The Amy Foundation was able to see that firsthand as the queues for food increased daily and at the height of winter 2021 snaked around the entire block, where men, women and children waited in the cold and wet for a hot meal to take home, for many the only hot meal that they would have for that day and for others in two days as we could only afford to run a feeding scheme every second day from the schools.
A major contributor to South Africa’s hunger crisis is the economic downturn and loss of income as a result of Covid-19, yet food prices continue to rise despite the Constitution’s assertion that all citizens have a right to sufficient food. South Africa’s hunger crisis, fuelled by poverty and unemployment, has long existed, predating the Covid-19 pandemic and the advent of democracy in the country. The effects of hunger cannot be overstated. They affect not only individuals but also place a strain on the health system, with many people developing diseases from malnutrition such as high blood pressure, heart disease and diabetes. Lack of proper nutrition stunts children’s growth and development.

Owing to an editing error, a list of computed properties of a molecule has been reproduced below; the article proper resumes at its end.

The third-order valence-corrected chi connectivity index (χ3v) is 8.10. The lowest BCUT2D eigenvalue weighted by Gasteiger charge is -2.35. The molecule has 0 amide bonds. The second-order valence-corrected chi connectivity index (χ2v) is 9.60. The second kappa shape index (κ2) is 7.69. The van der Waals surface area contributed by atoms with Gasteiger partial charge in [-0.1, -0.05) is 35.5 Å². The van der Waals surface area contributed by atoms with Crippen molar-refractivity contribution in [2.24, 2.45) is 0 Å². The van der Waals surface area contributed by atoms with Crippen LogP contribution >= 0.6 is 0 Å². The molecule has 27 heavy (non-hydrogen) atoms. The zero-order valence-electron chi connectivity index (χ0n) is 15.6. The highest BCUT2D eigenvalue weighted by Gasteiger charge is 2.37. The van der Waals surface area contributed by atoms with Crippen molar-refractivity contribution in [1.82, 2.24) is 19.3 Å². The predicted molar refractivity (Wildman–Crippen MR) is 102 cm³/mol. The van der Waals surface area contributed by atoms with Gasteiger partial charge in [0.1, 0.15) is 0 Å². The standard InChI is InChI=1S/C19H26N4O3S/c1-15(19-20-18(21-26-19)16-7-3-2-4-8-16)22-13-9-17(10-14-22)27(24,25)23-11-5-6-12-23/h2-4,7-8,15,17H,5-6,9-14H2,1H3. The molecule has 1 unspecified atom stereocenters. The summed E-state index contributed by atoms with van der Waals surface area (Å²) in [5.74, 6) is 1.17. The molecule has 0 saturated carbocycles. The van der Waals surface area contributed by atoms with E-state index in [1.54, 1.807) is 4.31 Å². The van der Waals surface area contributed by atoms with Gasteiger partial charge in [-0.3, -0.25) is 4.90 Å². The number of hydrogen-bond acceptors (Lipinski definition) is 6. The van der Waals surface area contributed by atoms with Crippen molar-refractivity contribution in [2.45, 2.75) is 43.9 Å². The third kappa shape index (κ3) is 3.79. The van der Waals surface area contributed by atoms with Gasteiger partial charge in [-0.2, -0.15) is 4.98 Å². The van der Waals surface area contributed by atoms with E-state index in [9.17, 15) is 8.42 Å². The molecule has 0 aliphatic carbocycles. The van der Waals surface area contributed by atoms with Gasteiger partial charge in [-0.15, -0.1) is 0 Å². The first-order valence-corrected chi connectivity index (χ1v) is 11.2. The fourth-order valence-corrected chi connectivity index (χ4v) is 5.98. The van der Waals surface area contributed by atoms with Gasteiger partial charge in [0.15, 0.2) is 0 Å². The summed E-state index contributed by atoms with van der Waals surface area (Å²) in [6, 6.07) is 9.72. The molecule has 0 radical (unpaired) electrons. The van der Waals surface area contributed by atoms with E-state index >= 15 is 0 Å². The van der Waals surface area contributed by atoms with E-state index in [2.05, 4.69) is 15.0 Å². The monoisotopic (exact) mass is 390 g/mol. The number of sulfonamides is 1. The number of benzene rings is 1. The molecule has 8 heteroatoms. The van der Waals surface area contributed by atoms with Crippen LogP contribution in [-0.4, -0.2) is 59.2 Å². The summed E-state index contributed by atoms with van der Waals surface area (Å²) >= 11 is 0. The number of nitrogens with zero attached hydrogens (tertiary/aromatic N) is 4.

According to the Integrated Food Security Phase Classification analysis report, an organisation that analyses food security in the Southern African Development Community, from January to March 2021, 11.8 million people in South Africa were classified as being at IPC Phase 3, which means their level of hunger is at crisis level.
Help us this Mandela Day feed the youth of the township of Gugulethu, Philippi and Bonteheuwel.